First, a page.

VICE CHANCELLORS FIGHT FOR OFFICE

UoN power struggle: Kenyan professors are a disgrace

But why would a professor who was employed to do teach and do research, that would move the world with brilliant ideas, fight for a leadership position?

In Summary

• it appears the dream of an average professor is to be in administration. • This truth makes it hard to draw a line between a university professor and a Kenyan politician.

University of Nairobi
University of Nairobi
Image: FILE

The University of Nairobi deserves an Oscar for producing the theatrical piece of the week.

When the story of this great institution of higher learning will be told to the future generations, they will stop and wonder where the professors were when things were falling apart at the university.

That two professors — Stephen Kiama and Isaac Mbeche —fought for power is not humorous, it is rather shocking to imagine that this combat is not taking place in a university and not the Nairobi County Assembly. In fact, the act exhibited by these two professors, in the world of the Nairobi MCA Mary Njambi, is “criminal.”

This is criminal because when a professor is employed to work at the university, they are given the job, first to teach and do research but occasionally they can be appointed to assist in administration. And that is why, unlike other institutions that disregard you after your tenure is over, a professor is expected to resume teaching and conducting research immediately their tenure in administration is over.

However, in Kenya, it appears the dream of an average professor is to be in administration. This truth makes it hard to draw a line between a university professor and a Kenyan politician. It appears that the Kenyan professor is not guided by wisdom as expected. He is guided by greed like the Kenyan politician.

But why would a professor who was employed to do teach and do research, that would move the world with brilliant ideas, fight for leadership positions? Why would a professor hire needy students, in the name of student leaders, to hold a press conference to give cold threats on matters that are of no concern to them? Why would other professors, not fighting for the position, remain silent when the university is collapsing?

Ideally, a professor is supposed to be guided by reason. One needs to be forgiven for assuming that an average Kenyan professor is an intelligent person. In fact, an entomological study of the word professor would suggest that this is someone who professes to be an expert in some art or science. A professor, therefore, is supposed to profess wisdom. But the Kenyan professor is quite the opposite. Instead of providing solutions to some of the problems that bedevil this otherwise beautiful country, the Kenyan professor contributes more problems.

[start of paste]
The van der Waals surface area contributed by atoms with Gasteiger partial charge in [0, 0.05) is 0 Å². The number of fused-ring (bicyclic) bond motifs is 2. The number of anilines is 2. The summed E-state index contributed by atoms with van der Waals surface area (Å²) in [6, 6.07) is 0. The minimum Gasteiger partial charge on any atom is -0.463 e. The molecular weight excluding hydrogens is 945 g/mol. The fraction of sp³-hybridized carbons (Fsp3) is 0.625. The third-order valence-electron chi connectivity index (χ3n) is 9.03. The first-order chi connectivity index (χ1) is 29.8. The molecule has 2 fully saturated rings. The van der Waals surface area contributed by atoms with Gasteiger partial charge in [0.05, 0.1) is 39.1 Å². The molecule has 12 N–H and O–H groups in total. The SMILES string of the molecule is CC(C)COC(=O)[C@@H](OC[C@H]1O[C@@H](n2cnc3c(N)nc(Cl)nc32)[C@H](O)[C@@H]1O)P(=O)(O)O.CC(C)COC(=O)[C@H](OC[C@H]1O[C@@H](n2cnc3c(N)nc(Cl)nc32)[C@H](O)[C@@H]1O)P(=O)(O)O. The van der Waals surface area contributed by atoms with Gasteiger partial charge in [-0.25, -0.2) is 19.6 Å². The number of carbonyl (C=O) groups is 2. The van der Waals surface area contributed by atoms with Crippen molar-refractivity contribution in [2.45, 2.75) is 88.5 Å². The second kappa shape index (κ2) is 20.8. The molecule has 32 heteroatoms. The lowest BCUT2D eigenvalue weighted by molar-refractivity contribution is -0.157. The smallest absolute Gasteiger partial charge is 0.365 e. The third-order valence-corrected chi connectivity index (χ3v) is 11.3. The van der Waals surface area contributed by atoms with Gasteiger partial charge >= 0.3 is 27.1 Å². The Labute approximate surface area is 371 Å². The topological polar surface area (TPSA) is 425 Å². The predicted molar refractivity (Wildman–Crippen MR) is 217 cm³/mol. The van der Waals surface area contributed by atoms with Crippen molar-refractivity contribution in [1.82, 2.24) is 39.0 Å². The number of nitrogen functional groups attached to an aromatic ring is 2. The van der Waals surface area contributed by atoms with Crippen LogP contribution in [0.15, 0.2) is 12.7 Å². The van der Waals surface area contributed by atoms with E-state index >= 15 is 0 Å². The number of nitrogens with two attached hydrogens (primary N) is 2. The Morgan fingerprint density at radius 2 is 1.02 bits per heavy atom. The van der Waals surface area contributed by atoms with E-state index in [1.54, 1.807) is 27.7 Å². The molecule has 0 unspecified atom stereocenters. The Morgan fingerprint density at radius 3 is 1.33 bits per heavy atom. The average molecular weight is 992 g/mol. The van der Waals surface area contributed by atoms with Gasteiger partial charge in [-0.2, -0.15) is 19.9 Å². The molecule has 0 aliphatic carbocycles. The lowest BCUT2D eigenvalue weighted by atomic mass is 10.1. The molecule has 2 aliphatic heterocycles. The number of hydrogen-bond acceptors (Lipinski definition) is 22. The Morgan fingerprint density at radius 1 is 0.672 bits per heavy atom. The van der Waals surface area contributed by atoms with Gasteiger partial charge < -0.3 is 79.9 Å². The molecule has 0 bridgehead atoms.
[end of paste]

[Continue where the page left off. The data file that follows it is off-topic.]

And as much as there is a lot of focus on the University of Nairobi professors because this is the best university in Kenya, their colleagues in the other tiny universities are doing worse. It’s only that issues in their universities do not get the attention of the country because of how insignificant these universities have been made by the professors.

Nearly all public Kenyan universities are characterised by a struggle for power. Not academic power. But somewhat “political” power. Professors are in a tug of war to control resources. In Moi University and Masinde Muliro University, it was even worse because tribal politics were brought at the fore to bargain for power.

This shows how vice chancellors in these public universities are demigods. They exercise power in a very crude manner. These small gods walk around with a number of bodyguards and a red carpet laid down for them occasionally. Any student in a public university can’t help but observe how a vice chancellor is feared and revered, not by students, but more so by professors. It is ridiculous to imagine that students can gather courage, once in a while, and confront a vice chancellor while professors can’t call him or her out for running down a university.

If they can’t do this, then what is the difference between primary school teachers, who fear headmasters, and university professors? Isn’t freedom of expression and thought a seminal core value in our universities?

But moving forward, the Cabinet Secretary for education should be advised that these shenanigans taking place in public universities will ruin the quality of education in these institutions of higher learning. And when the quality of public universities will be destroyed the only remaining option for Kenyans who want to pursue higher learning will be joining private universities.

Lastly, to the fighting University of Nairobi professors, Kenny Rodgers in his song Cowards of the County, said walk away from trouble if you can because sometimes you don’t have to fight to be a man.

Political Science student, University of Nairobi.

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